On the other hand, though, she was asking this woman for a favor. “I spent a couple of days with her. And, well, she fooled the Grand Elder, and he was Lauren’s father, so…she was pretty good, yeah. I don’t know anything about gang members or fighting in the City.”
The woman’s dissatisfaction with this answer came through the phone as a long sniffy silence.
Chess did not have time for other people’s drama voyeurism. She threw her voice into that silence, in a tone that hopefully indicated she was in a hurry. “Listen, I could use some help with a case I’m on. I’m trying to track down a girl who lives there, but the only address I have is a UPS Store. Can you look her up for me, get me a home address and a phone number? It would really help me out.” Maybe some obsequiousness, for good measure? “And, um, I’m sorry about Lauren. I wish I’d gotten to know her.”
Pause. “What’s the name and vitals?”
Excellent. Chess gave her Maria Randall’s birthdate and Citizen ID number, and waited while the woman clicked computer keys and her Cepts started to hit. So nice. Especially after having those particular memories stirred up with the Intrusive Stick.
What was even nicer was that three minutes later she was able to hang up the phone, with a different address and a different phone number written down in front of her. Finally, it seemed like she might get somewhere—she didn’t know where she expected to get, really, since she still suspected the whole Maria thing was a dead end, but hey, it was giving her something to do, at least. Finally she might have an answer to something.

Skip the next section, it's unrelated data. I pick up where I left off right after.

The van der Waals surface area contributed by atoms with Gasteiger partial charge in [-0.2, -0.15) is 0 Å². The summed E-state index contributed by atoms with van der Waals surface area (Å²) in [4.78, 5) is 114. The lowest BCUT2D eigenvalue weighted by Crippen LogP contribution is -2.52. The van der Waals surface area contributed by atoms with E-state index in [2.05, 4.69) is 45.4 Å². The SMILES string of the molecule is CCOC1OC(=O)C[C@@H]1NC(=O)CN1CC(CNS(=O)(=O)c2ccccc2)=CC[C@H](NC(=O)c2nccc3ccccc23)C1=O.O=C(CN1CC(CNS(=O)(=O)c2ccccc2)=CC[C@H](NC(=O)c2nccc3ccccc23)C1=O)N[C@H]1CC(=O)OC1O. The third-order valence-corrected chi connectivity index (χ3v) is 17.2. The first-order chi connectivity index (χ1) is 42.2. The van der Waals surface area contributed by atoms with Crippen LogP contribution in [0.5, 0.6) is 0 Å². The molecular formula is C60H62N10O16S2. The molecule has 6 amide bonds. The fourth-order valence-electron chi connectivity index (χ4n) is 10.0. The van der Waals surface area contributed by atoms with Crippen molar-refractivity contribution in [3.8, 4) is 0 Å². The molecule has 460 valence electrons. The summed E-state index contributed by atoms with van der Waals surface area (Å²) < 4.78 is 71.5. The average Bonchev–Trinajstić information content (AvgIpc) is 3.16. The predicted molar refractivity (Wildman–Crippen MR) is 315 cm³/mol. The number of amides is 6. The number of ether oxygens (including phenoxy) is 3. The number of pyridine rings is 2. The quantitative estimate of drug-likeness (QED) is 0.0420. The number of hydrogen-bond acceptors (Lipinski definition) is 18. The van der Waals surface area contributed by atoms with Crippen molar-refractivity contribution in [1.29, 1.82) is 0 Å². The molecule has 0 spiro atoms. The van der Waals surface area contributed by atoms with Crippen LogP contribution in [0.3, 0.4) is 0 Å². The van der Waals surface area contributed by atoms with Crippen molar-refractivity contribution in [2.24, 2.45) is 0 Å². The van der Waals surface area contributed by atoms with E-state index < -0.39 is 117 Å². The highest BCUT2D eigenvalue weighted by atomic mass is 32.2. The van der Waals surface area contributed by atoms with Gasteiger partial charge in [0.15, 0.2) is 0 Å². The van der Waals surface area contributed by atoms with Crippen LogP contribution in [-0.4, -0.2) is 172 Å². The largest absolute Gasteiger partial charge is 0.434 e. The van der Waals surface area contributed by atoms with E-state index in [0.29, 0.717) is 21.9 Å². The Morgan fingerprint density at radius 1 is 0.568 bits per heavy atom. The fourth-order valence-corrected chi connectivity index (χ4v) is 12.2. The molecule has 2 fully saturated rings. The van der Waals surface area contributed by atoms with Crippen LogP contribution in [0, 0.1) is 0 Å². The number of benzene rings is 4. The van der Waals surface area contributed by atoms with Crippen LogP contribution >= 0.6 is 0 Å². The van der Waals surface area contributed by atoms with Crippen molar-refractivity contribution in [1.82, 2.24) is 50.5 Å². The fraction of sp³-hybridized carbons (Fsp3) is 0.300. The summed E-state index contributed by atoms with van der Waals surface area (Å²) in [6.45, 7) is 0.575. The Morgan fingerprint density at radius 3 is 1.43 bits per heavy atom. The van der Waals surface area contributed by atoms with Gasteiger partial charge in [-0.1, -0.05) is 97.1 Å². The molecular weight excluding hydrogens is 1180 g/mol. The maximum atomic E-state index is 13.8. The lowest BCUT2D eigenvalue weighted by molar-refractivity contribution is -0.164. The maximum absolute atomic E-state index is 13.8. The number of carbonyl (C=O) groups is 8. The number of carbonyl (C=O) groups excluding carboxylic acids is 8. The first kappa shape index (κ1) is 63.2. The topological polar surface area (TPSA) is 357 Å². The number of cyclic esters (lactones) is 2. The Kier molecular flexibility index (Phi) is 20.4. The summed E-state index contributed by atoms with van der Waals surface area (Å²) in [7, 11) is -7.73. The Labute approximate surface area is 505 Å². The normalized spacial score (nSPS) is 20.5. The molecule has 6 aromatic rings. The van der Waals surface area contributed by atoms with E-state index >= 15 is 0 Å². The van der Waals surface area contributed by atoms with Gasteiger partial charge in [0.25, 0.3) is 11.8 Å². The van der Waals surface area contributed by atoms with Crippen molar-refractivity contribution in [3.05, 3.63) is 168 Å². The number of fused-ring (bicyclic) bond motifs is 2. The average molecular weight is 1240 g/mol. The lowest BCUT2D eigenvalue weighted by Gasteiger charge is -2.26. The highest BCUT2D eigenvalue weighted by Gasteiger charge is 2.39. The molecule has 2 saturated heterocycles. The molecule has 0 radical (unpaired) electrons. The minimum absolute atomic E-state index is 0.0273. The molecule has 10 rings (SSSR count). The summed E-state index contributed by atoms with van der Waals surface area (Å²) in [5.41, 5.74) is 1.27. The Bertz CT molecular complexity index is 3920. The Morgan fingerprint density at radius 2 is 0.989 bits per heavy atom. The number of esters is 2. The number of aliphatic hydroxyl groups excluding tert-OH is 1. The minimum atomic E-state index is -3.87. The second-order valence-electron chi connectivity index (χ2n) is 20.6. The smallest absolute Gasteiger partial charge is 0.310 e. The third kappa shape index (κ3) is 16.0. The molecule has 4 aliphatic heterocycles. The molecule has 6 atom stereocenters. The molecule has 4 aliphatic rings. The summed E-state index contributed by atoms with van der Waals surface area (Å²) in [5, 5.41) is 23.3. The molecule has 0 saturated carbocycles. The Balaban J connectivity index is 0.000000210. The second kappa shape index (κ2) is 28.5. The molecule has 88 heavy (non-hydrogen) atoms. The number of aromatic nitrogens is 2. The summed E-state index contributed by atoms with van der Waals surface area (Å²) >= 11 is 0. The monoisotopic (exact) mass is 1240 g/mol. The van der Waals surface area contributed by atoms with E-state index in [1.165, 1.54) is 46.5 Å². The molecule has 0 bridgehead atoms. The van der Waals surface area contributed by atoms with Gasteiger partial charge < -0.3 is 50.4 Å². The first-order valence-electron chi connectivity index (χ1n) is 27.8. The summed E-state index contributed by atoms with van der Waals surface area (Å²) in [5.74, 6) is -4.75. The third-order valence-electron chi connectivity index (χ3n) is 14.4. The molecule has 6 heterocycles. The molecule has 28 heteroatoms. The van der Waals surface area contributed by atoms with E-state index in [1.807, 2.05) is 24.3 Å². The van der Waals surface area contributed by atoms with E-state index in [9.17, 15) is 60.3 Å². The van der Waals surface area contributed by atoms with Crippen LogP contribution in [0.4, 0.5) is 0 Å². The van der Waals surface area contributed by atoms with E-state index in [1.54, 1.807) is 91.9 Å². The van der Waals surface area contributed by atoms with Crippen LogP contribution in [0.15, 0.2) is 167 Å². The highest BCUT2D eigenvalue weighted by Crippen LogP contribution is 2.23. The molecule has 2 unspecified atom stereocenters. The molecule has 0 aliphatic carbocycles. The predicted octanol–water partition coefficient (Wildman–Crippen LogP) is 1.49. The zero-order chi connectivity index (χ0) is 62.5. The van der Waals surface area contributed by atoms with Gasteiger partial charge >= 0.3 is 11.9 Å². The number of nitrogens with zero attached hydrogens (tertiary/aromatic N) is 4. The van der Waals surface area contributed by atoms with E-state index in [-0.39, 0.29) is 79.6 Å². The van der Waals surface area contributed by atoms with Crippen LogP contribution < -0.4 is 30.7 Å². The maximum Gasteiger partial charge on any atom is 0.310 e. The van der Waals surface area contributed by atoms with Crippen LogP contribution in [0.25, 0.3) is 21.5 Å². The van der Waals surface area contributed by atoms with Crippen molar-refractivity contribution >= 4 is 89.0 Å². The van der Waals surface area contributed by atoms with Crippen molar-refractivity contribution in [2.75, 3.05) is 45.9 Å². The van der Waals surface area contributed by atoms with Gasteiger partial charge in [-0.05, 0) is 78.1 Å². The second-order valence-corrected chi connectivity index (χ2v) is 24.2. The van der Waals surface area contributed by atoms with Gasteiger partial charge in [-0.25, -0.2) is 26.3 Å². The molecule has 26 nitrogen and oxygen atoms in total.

Ha, as if she ever could have answers, to anything. That was confirmed when she dialed the number. It rang twice before a woman’s voice answered. “Hello?”
That was not the voice on the outgoing voicemail message. No trill at all. It was much…heavier, she guessed. Lower. A roommate, maybe? “Yes, hi, can I speak to Maria, please?”
Pause. The phone went dead.
…more tomorrow! We’re getting pretty close to done, guys; I’d originally wanted to finish on Friday but we’ll probably end up going through the weekend. I really hope you’re enjoying it so far!